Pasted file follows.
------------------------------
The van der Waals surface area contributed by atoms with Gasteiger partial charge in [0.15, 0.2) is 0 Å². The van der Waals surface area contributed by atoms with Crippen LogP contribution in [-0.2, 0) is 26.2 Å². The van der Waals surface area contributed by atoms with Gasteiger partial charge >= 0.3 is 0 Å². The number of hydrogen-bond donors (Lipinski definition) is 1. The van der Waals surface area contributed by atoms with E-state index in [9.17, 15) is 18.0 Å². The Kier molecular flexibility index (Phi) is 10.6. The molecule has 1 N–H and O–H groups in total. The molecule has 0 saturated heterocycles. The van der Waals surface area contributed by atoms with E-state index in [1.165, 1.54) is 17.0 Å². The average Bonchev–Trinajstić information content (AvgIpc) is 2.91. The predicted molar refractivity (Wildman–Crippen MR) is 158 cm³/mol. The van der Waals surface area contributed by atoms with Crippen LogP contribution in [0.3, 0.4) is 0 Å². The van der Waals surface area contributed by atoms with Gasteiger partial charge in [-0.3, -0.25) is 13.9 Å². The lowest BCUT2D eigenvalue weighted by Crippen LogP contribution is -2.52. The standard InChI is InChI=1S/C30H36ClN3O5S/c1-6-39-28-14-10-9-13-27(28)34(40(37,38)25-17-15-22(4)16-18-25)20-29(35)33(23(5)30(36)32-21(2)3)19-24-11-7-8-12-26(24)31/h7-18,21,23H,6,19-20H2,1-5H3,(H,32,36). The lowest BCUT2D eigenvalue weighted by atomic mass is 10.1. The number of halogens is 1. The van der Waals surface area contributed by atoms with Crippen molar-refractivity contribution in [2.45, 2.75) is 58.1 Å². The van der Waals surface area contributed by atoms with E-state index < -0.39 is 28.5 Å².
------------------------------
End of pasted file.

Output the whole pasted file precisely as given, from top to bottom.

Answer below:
The van der Waals surface area contributed by atoms with Gasteiger partial charge in [0.15, 0.2) is 0 Å². The van der Waals surface area contributed by atoms with Crippen LogP contribution in [-0.2, 0) is 26.2 Å². The van der Waals surface area contributed by atoms with Gasteiger partial charge >= 0.3 is 0 Å². The number of hydrogen-bond donors (Lipinski definition) is 1. The van der Waals surface area contributed by atoms with E-state index in [9.17, 15) is 18.0 Å². The Kier molecular flexibility index (Phi) is 10.6. The molecule has 1 N–H and O–H groups in total. The molecule has 0 saturated heterocycles. The van der Waals surface area contributed by atoms with E-state index in [1.165, 1.54) is 17.0 Å². The average Bonchev–Trinajstić information content (AvgIpc) is 2.91. The predicted molar refractivity (Wildman–Crippen MR) is 158 cm³/mol. The van der Waals surface area contributed by atoms with Crippen LogP contribution in [0.3, 0.4) is 0 Å². The van der Waals surface area contributed by atoms with Gasteiger partial charge in [-0.3, -0.25) is 13.9 Å². The lowest BCUT2D eigenvalue weighted by Crippen LogP contribution is -2.52. The standard InChI is InChI=1S/C30H36ClN3O5S/c1-6-39-28-14-10-9-13-27(28)34(40(37,38)25-17-15-22(4)16-18-25)20-29(35)33(23(5)30(36)32-21(2)3)19-24-11-7-8-12-26(24)31/h7-18,21,23H,6,19-20H2,1-5H3,(H,32,36). The lowest BCUT2D eigenvalue weighted by atomic mass is 10.1. The number of halogens is 1. The van der Waals surface area contributed by atoms with Crippen molar-refractivity contribution in [2.45, 2.75) is 58.1 Å². The van der Waals surface area contributed by atoms with E-state index < -0.39 is 28.5 Å².